This has been something that has been bothering many... more specifically, this has been a thorn in the side of so many Millennial Asian men as they are constantly seen as the nerdy one, the math one, the science guy, the one who isn't necessarily great at sports, insecure, and socially inept.

Here's the lesson: Look the part. Sound the part. Act the part. Be the part.

It's all about mindset.

It's all about how you project yourself. If you project confidence, people will treat you with confidence. You will then be the recipient of that behavior... feeling more confident to act more confident. It's a positive cycle.

However, most of the time, the all-too-common-stereotypical Asian-American male demonstrate insecurity... which means people treat them with insecurity, making them feel more insecure, causing even more insecure social behaviors. This, is a negative and very much a vicious cycle.

So, what is to be done?

While I'm seeing this area improve in leaps and bounds, there are still many opportunities for Millennial Asian men to be... men.

It's been far past due. The time to man up... is now.

Wednesday, January 6, 2016

Balancing Culture

So, this post was inspired by a talk on Twitter about entrepreneurial balance. There was a very nice broadcast by Dr. Jeff Moore.

Now, unless you're catching this within 24 hrs of the Periscope broadcast, it'll be gone unless Dr. Moore posts it on YouTube or something. The theme of the matter for him was this: Entrepreneurs don't have balance. Work-Life-Balance goes AGAINST the grain of entrepreneurialism.

To this: I agree! I'm an entrepreneur now and I completely see how this is true. However, I'd modify this in that the work-life-balance that people have sought in the past is no longer the norm to consider.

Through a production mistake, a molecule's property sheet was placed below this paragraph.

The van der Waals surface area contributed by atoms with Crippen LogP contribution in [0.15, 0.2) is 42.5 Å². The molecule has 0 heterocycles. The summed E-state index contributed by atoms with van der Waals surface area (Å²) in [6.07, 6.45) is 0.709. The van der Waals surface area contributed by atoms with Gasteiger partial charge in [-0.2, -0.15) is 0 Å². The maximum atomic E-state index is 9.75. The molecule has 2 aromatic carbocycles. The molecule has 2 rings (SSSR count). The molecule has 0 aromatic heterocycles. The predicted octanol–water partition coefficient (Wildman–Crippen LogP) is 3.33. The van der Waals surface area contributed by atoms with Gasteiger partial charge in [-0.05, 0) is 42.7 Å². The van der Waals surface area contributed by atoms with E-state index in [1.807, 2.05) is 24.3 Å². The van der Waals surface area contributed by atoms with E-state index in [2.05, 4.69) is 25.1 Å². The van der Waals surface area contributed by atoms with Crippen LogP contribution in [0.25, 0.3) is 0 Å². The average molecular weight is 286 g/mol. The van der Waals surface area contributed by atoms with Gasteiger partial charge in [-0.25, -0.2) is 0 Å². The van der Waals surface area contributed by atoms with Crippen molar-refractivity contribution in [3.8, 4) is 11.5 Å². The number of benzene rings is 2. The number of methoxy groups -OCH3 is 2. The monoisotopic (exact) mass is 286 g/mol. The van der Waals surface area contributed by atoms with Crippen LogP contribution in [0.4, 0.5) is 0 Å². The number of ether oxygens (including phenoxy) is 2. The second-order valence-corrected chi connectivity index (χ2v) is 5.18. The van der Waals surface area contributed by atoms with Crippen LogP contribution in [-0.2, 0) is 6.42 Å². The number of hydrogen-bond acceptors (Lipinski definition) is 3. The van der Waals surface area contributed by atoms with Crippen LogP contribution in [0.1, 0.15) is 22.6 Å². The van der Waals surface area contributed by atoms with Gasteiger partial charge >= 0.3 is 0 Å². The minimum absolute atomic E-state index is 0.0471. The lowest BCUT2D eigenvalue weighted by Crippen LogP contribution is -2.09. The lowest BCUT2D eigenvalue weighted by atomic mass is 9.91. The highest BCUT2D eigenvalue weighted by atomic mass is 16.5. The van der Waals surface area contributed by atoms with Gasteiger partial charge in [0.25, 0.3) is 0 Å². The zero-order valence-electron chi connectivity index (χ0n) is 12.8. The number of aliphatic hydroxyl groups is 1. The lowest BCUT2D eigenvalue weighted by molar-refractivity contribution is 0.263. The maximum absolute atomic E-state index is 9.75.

Rather, vertical balance is the new norm versus the horizontal balance you'd see in a pie chart or Venn Diagram. Then it hit me! The same goes for balancing culture!

Balancing Culture

So, instead of thinking: Okay, I'm American, or I'm Canadian, or I'm Australian, or whatever your national culture may be vs. your inherited and/or ethnic culture... I'd encourage the Millennial Asian to stop thinking about balancing out your culture as the middle point balance of this:

And, think about stacking your cultural self vertically -- on top of each other, existing in the same 2 dimensional space and adding depth from the ground up.

All too often, I found that there's this weird colonial dissonance & slow dripped modern toxins present in the lives of Millennial Asians which have in concert, destroyed the vitality and positivity of that could be the Millennial Asian culture.

So, rather than trying to balance out "even time" and "even emphasis" the cultures that are a part of you and that you identify with... stack them on top of each other. For myself, I have Taiwanese, Chinese, Dutch, and Polynesian in my blood.

I'm very proud to be born in America and couldn't be more American... just ask my wife.

How I balance this is through having all these aspects exist in the same space, stacked on top of each other, balanced like the Leaning Tower of Pisa. It doesn't matter that I'm more American than I am Dutch. I acknowledge both evenly in the same space on the ground which these layers exist above. They aren't in competition. They balance on top of each other; relying on each other to balance both the layers above them, and below them. And, certainly, there are priorities. My American identity is my priority. And, that's a good thing! However, instead of trying to divvy out resources across various areas, isn't it better to acknowledge they all exist and to give each their representative recognition as an important part of you? No matter how big or small?

That's how I do, for balancing culture.